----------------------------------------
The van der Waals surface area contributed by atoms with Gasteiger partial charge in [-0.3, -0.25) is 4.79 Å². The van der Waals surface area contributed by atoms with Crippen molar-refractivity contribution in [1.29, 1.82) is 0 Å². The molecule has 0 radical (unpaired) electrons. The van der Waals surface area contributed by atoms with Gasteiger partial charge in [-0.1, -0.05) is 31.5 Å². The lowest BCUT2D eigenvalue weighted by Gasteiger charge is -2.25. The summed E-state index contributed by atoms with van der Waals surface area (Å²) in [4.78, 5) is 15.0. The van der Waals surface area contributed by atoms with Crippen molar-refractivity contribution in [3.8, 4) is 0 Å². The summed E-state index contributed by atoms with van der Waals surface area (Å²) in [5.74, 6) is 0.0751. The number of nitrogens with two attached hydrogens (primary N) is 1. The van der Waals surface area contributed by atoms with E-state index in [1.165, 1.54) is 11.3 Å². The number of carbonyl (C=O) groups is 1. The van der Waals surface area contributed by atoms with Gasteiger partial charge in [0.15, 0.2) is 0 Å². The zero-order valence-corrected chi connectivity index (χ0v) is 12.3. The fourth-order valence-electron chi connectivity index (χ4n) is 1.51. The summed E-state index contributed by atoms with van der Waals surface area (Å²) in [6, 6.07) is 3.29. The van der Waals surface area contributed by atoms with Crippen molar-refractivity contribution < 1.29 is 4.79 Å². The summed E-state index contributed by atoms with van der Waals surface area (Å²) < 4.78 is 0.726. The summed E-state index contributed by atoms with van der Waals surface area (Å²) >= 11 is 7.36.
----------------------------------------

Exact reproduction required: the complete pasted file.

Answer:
The van der Waals surface area contributed by atoms with Gasteiger partial charge in [-0.3, -0.25) is 4.79 Å². The van der Waals surface area contributed by atoms with Crippen molar-refractivity contribution in [1.29, 1.82) is 0 Å². The molecule has 0 radical (unpaired) electrons. The van der Waals surface area contributed by atoms with Gasteiger partial charge in [-0.1, -0.05) is 31.5 Å². The lowest BCUT2D eigenvalue weighted by Gasteiger charge is -2.25. The summed E-state index contributed by atoms with van der Waals surface area (Å²) in [4.78, 5) is 15.0. The van der Waals surface area contributed by atoms with Crippen molar-refractivity contribution in [3.8, 4) is 0 Å². The summed E-state index contributed by atoms with van der Waals surface area (Å²) in [5.74, 6) is 0.0751. The number of nitrogens with two attached hydrogens (primary N) is 1. The van der Waals surface area contributed by atoms with E-state index in [1.165, 1.54) is 11.3 Å². The number of carbonyl (C=O) groups is 1. The van der Waals surface area contributed by atoms with Gasteiger partial charge in [0.15, 0.2) is 0 Å². The zero-order valence-corrected chi connectivity index (χ0v) is 12.3. The fourth-order valence-electron chi connectivity index (χ4n) is 1.51. The summed E-state index contributed by atoms with van der Waals surface area (Å²) in [6, 6.07) is 3.29. The van der Waals surface area contributed by atoms with Crippen molar-refractivity contribution < 1.29 is 4.79 Å². The summed E-state index contributed by atoms with van der Waals surface area (Å²) < 4.78 is 0.726. The summed E-state index contributed by atoms with van der Waals surface area (Å²) >= 11 is 7.36.